Solar tower project could be boost to Arizona border town - New York News

Solar tower project could be boost to Arizona border town

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SAN LUIS, Ariz. - San Luis is located in extreme southwest Arizona. It's southwest of Yuma, between the Mexican border and the Colorado river.

It's actually Arizona's biggest border town, and it may soon get a lot bigger, and taller if the nations tallest structure is built there.

"The city is committed to doing everything in its ability to facilitate the completion of this project," said Mayor Gerardo Sanchez.

He's committed to a concrete tower, as tall as two Chicago John Hancock Centers stacked on top of each other, or 2,250 feet tall. It would make it the tallest structure in North America.

"This is a model of our solar wind energy tower, which is a large hollow cylinder that we will locate in a hot, dry, arid area," said Ronald Pickett.

Ron Pickett is the CEO of Solar Wind Energy Towers, if his tower is built, he says it will generate as much electrical power as Hoover Dam.

"Here in Phoenix, about 1/3 of your population could be powered by this," he said.

Pickett explained how it works. "We introduce a mist of water at the top, and hot air absorbs the water, and because it's thirst it becomes dense as soon as it does, it starts to sink."

"As it sinks it evaporates, and it cools we all know about that... as it cools, it sinks really fast; cold air in this hot environment is chasing to the bottom of the tower... at the bottom of the tower, we turn the wind we've created in the tunnels, and they spin turbines to make electricity 24 hours a day, 365 days per year" he said.

They want to build the tower on 640 acres of very arid land that used to be a citrus orchard inside the City of San Luis.

"Because we have the perfect environment, dry weather, and it's basically almost year round, it's a perfect environment, and we have the land, and we have the resources," said Sanchez.

"San Luis has the ideal condition in North America to support the tower," said Pickett.

The tower will need include water, a lot of it. A federal study found an aquifer under the desert filled with water that the city doesn't come close to tapping out. According to city planners, the tower will use less water than was allocated to irrigate the land it will be put on.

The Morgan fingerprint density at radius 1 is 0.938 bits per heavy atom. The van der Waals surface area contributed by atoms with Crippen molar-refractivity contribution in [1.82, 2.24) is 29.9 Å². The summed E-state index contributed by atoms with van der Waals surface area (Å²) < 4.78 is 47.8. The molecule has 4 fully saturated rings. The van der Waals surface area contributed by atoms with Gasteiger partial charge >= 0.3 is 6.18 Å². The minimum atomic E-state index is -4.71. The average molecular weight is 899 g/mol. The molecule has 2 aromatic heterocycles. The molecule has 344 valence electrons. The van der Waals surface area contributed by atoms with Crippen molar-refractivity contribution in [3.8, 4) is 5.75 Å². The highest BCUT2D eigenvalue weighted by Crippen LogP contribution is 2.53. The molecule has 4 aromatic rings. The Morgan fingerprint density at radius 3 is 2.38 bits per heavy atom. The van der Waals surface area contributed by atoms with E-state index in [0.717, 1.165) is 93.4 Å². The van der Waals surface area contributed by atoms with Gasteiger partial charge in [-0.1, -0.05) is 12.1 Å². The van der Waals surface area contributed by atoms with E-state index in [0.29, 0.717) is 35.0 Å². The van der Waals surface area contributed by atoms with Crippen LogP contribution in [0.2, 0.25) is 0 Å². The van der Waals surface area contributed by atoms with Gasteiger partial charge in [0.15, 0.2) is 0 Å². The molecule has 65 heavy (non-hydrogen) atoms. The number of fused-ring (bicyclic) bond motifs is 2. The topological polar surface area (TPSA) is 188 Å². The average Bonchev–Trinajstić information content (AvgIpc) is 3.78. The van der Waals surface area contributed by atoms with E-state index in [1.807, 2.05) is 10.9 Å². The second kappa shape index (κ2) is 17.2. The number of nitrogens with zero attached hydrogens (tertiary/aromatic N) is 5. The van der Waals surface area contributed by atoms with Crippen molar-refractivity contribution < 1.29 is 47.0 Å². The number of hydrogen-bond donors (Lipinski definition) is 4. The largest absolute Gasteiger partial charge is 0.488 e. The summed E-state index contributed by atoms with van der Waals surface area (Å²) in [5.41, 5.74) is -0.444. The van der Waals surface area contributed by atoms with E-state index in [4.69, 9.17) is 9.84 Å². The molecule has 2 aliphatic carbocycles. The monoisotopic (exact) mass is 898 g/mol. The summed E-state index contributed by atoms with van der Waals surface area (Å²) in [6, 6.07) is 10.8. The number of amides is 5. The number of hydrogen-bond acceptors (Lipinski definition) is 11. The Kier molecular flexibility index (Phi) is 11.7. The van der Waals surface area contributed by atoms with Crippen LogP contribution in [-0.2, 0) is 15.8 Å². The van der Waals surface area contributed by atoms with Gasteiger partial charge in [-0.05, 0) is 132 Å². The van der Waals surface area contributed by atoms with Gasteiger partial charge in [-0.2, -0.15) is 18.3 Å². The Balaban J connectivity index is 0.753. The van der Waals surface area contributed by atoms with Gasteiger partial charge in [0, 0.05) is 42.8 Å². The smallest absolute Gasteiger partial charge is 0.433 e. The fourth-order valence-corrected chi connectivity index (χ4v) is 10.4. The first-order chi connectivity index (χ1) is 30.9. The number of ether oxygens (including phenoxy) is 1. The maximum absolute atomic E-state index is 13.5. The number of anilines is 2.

The tower will also help San Luis when it comes to employment. Most people there work seasonal agricultural jobs.

"We're looking at 65, 67% unemployment," said Sanchez.

"After we start operations, we currently estimate around 500 permanent jobs," said Pickett.

"500 permanent jobs, that's a very good resources for our community," said Sanchez.

And more than 2,000 people will be hired to build it, but who picks up the bill? Construction costs are estimated to reach 1 1/2 billion dollars.

"Zero costs to the city, there is no cost," said Glenn Gimbut, the San Luis City Attorney.

Glenn Gimbut negotiated the deal, he says the tower will be funded by private investors only.

"We have a conditional financing commitment from an international group to finance the project," said Pickett.

And a very green project at that.

"Well zero, we can't say we are at zero-carbon footprint because we might have a gas lawnmower to cut the grass or something, but the tower itself has no carbon emissions," he said.

But even the city admits there's a lot that can happen between now and the groundbreaking in 2015.

"I give it a 65% shot," said Gimbut.

But what a shot in the arm to this city if it is built.

"It's going to create a big impact, I think it's going to be a very positive thing for the community," sand Sanchez.
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